Please don’t tell me that this is real. Please show me a good, modern, generous, and contributing-to-humankind country or a society that requires all wowen wear those mystified jilbab. All I see there is the oppressive mentality to go back to a moral cocoon established in the 6th century Arab by an illiterate!

    Now you are adoring jilbab as the sign of virtue, which is your choice. But please remember that penicillin (saves millions of people), computer (you are using it), and TV (used a lot by those wearing jilbab), and even photography (that captures those jilbabers beautifully), are the product of non-jilbab mentality, e.g., the open minded, the curious, the adopting, the hard-thinkers, and the hard-workers.

    Many cultures have different values as to what is shameful, sexy, and what is adorable. In the old Chinese culture, the feet is the sexiest thing on earth. In the OLD middle east, all men get turn on by looking on the HAIR of women (can you believe it?!). Well, that was what prevailed those days, and that is not the monopoly of the Arabs. All people in the middle-east including the Greeks, the Jews, and the Assyrian share this value. The difference is that the rest of the folks develop their value system over time, but the Wahabbian Arabs.

    Now don’t preach this to me, because I am from an Arab descent and I am amused at the gullibility of non-Arabs (in the name of religion) in swallowing what educated Arab like me have shed many generations ago: the ancient Wahabbian doctrine. This doctrine is so ancient, has no place in the 21st century world, and defying development. The core of it is so racist (there is only two types of people: the Muslim and the Kafirs) and full of hatred againt outsiders. To me that does not make sense.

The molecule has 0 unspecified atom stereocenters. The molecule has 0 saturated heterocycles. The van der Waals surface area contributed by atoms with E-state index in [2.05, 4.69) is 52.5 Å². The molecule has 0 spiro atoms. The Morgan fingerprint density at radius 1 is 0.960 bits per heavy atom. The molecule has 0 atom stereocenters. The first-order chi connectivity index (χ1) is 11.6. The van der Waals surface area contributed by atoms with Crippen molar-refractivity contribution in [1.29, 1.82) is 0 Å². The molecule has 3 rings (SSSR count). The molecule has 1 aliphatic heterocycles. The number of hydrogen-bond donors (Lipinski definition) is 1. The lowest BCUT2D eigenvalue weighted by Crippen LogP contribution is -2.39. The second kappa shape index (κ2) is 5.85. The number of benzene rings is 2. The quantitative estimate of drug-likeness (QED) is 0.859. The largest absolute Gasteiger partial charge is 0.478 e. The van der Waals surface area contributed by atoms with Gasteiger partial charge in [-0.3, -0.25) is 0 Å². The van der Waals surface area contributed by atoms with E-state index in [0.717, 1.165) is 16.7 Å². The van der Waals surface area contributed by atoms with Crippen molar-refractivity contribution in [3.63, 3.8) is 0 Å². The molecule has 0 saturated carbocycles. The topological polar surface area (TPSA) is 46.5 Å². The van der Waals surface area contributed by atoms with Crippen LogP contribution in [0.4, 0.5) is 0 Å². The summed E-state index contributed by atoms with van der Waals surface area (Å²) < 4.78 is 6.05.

Please don’t idolize jilbab, you will make it so mystified close to worship this ancient Arabic culture.

  5. orgindo says:

    I am speechless. One of the best comment IMHO!
    Well said. Doesn’t mean I agree entirely, but it is a very thoughtful opinion.

  6. Dragonwall says:

    So Dimp, are you sure it’s just ‘tourists’ who practice ‘kawin siri’? What’s that saying about the semut and the gajah?

    They are simply a world apart.

    But I could see some very interesting and some very evasive comments exchanging between MK and NP where the former seemed to know more about Christianity and the latter more abourt Islam of which both of them I suppose are the opposite in race to their own religion.

    May I know if the two of you to be Religious Anthropologist?

    Here I also find MK’s reasonings to be more reasonable than NP’s elaborative questioning which are rather argumentative.

  7. Dani says:
    what if letters forming words and sentence are erased?
    what if only empty space exist in our daily life?
    holiday wirh my vespa…

  8. It is bloody marvelous that an article about scooters can give birth to a complicated religious debate involving the Quraniyyun-ism, Nicene creeds, and more. Very nice, but I do not think it will come to an end— at least in a positive way. 😆